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2

8 benefits of active monitoring in WebRTC

Call it WebRTC active monitoring or WebRTC synthetic monitoring, the concept is rather simple. What you are trying to do is run a scenario from real browsers the same way a user would. Why? So you can see (=track and monitor) your WebRTC application the way your customers do.

You know pingdom? It is a service that pings your website every couple of seconds. If it fails to get a response – you receive an email that your website is down. A simple and straightforward solution. There are many similar services out there and they work beautifully. If all you’re after is to answer the question “is my website still up?”

This, though is different than asking the question “is my website working properly?”

How do you go about monitoring a website for that? You dig one or two levels deeper, specifically, by putting on probes that load your webpages and look for indication that these pages are fresh and not erroneous. Why? Because a ping test of a website can be happy with this kind of a result:

That’s Google Calendar being down a few weeks back. I am not sure that a ping test would notice that, as a page does load.

The path to synthetic/active monitoring

What would an IT person do? Add more metrics that he can track. CPU use, memory use, network traffic. And then add more metrics from the application: page views, open sessions, etc.

These metrics are prone to two problems:

  1. Seasonality changes their behavior. Think weekend or holiday traffic versus regular days, or opening hours versus night time
  2. The lights might be on but there’s nobody home. All looks fine, but somehow a user is unable to login or get connected to a certain service due to breakage in the connection of two internal systems. Since monitoring is done on low level metrics, such cases might be missed

The next step for our IT person would be to have a probe act like a user to going through the system to understand its behavior. These probes conduct synthetic monitoring, where they act like real users going through the system.

The same applies to WebRTC applications as well.

8 benefits of active monitoring in WebRTC

Call it WebRTC active monitoring or WebRTC synthetic monitoring, the concept is rather simple. What you are trying to do is run a scenario from real browsers the same way a user would. Why? So you can see (=track and monitor) your WebRTC application the way your customers do. And once you automate it and run it frequently, you can gain insights and understanding that you just can’t get in any other way.

Here are 8 benefits that got customers like Vidyo to use testRTC for monitoring their WebRTC cloud deployment:

#1 – Predictability and Objectivity

When you run an active monitor you are in control. You know where the probes are coming from, what is the performance of the machines they use offer, and what their network conditions are. And if you don’t, then running that active monitor in the same scenario a couple of times will create the baseline you need.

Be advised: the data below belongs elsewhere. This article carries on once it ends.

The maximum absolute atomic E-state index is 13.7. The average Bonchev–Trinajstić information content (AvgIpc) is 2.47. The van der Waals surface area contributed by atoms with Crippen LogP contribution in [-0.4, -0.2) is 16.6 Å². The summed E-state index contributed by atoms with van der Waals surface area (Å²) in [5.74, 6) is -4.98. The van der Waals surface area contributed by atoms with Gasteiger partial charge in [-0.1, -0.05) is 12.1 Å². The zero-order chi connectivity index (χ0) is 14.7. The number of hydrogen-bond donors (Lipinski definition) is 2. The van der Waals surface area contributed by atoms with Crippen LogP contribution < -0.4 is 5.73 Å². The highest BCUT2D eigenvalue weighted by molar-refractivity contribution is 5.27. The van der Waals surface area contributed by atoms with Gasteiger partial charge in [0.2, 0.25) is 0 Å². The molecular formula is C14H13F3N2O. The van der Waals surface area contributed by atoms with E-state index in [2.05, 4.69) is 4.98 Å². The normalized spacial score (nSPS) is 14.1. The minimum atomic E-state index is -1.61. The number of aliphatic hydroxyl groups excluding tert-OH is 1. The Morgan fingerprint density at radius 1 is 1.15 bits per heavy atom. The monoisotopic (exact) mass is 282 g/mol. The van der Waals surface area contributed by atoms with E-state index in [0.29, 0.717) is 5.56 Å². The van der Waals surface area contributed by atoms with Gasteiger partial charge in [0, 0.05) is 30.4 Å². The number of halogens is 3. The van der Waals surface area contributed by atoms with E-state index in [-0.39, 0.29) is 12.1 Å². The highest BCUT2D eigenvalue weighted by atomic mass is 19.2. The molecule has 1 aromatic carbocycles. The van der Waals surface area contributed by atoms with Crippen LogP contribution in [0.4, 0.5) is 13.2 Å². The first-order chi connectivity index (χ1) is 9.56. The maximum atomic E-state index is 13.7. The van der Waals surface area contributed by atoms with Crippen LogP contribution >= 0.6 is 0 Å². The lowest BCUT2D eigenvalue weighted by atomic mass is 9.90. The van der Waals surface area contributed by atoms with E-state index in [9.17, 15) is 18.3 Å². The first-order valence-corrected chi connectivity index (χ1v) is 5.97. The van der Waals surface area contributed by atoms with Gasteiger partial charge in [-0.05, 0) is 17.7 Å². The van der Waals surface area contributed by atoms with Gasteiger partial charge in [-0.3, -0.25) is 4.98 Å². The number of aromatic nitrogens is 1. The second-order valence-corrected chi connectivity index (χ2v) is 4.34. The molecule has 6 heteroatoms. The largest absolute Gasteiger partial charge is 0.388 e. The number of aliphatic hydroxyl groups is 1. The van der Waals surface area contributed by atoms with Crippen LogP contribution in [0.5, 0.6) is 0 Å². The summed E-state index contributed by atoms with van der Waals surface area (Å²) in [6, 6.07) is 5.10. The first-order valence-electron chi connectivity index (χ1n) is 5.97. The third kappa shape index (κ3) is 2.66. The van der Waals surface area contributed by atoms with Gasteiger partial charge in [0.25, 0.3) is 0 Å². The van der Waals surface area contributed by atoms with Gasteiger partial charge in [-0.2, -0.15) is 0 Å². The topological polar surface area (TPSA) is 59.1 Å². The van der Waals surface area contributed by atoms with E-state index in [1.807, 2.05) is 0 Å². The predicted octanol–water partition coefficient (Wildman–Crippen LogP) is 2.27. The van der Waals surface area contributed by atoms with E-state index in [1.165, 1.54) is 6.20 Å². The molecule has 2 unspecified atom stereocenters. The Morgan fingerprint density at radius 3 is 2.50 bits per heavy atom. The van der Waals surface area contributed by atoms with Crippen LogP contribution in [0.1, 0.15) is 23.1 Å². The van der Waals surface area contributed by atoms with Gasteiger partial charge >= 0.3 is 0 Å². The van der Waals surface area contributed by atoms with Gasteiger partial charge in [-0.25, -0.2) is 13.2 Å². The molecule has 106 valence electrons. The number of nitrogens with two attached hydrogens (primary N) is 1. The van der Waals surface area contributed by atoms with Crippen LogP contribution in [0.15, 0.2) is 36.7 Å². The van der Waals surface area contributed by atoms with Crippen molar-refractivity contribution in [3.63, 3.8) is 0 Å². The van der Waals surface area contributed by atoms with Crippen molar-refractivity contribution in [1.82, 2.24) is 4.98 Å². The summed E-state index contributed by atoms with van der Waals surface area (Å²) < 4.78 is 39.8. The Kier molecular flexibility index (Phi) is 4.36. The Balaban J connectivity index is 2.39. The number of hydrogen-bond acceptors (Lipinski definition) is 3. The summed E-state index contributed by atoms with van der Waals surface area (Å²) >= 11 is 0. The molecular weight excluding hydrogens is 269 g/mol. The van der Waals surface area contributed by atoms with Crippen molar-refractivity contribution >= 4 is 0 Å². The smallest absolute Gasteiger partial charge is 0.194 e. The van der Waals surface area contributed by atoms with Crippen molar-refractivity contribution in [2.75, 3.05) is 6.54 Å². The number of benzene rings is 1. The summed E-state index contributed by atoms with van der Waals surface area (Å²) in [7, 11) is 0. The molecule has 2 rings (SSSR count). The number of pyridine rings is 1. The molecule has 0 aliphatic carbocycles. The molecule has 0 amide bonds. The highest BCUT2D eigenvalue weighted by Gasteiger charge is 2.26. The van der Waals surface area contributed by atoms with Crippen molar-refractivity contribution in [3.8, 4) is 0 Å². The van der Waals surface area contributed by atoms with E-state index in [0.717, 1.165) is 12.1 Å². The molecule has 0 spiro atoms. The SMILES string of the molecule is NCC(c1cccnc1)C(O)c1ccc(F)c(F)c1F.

With that information, you can now run the scenario as an active monitor, and if all goes well the results will be consistent. The moment something changes – there’s a pretty high level of confidence that something changed in your WebRTC deployment. That’s predictability.

The fact that the metrics collected and analyzed results are based on machine automation, you also gain objectivity. While it will be hard to say how bad a jitte value of 120 is versus 100, it will be easy to say that if you had a jitter value of 100 for a few months and now that has changed to 120 in the monitor you are running, then things changed for the worse, and it would be wise to check why.

#2 – End-to-End

When we deploy a monitor with a new client of ours at testRTC there’s almost always a learning period of a month or two. At that time, we need to assist our client to fine tune and tweak the script written for the monitor.

Common things we need to do is slow down button clicking or add retries in certain strategic places (like login procedures). Why? Because production WebRTC services sometimes receive 502 when people try to login, connect or start sessions. Real users would simply refresh the page by clicking F5 or retry clicking a button.

In some cases, our clients would go about hunting these bugs and fix them. In others, we’d build these retry mechanisms into the script used by the monitor.

The thing is though, that when a WebRTC session fails, it can fail a lot before it even started. Or it can work nicely, but screen sharing fails. Or screen sharing will work but PSTN dial-in won’t. Being able to define the most important WebRTC scenarios and synthetically monitor for them gives you an end-to-end solution.

#3 – Be the first to know

You need to be the first to know when there is an issue. That issue can be with the login, directory service, session initialization, media quality or any other problem that might arise.

If you are operating a contact center, then calls take place at certain times of the day (office hours). Understanding potential failures before they happen simply by running a monitor prior to a Monday morning shift starting the day would give you more time to resolve issues.